The role of both laser pulse length and duty cycle in controlling the grain size and crystallographic texture of diode laser-deposited Waspaloy powder is investigated. Thin-walled test structures of Waspaloy have been produced using a range of pulse parameters and analyzed by means of scanning electron microscopy and electron backscatter diffraction. Results have been correlated with a simple analytical model of the effect of the laser pulse on the substrate temperature and melt-pool geometry in order to help explain the trends observed. Findings show that pulse parameters have a marked effect on the resulting grain morphology and crystallographic orientation. Modelling has indicated that this arises because the microstructure is highly dependent on the melt-pool geometry, particularly the inclination angle of the melt-pool boundary.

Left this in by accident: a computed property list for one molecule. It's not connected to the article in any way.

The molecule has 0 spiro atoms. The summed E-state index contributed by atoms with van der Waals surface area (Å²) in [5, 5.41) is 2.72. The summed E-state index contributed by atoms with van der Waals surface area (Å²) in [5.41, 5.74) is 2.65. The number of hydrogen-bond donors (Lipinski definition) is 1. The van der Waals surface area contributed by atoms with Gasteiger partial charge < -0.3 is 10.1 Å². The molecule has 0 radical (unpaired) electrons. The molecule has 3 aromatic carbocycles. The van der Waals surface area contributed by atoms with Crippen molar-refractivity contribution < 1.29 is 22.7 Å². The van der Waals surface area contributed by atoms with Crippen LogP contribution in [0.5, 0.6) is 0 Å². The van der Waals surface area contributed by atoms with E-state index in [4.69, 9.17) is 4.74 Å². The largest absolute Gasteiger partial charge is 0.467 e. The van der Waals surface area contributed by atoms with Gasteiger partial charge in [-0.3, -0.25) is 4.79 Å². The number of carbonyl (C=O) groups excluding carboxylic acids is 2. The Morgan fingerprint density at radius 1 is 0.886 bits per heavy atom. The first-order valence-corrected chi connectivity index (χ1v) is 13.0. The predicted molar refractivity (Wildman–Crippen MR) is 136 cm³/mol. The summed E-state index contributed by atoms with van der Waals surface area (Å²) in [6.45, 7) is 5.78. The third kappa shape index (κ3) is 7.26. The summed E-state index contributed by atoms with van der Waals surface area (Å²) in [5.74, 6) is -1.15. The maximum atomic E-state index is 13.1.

- Electron backscatter diffraction
- Laser direct metal deposition (LDMD)
- Near-net shape manufacture
- Nickel alloys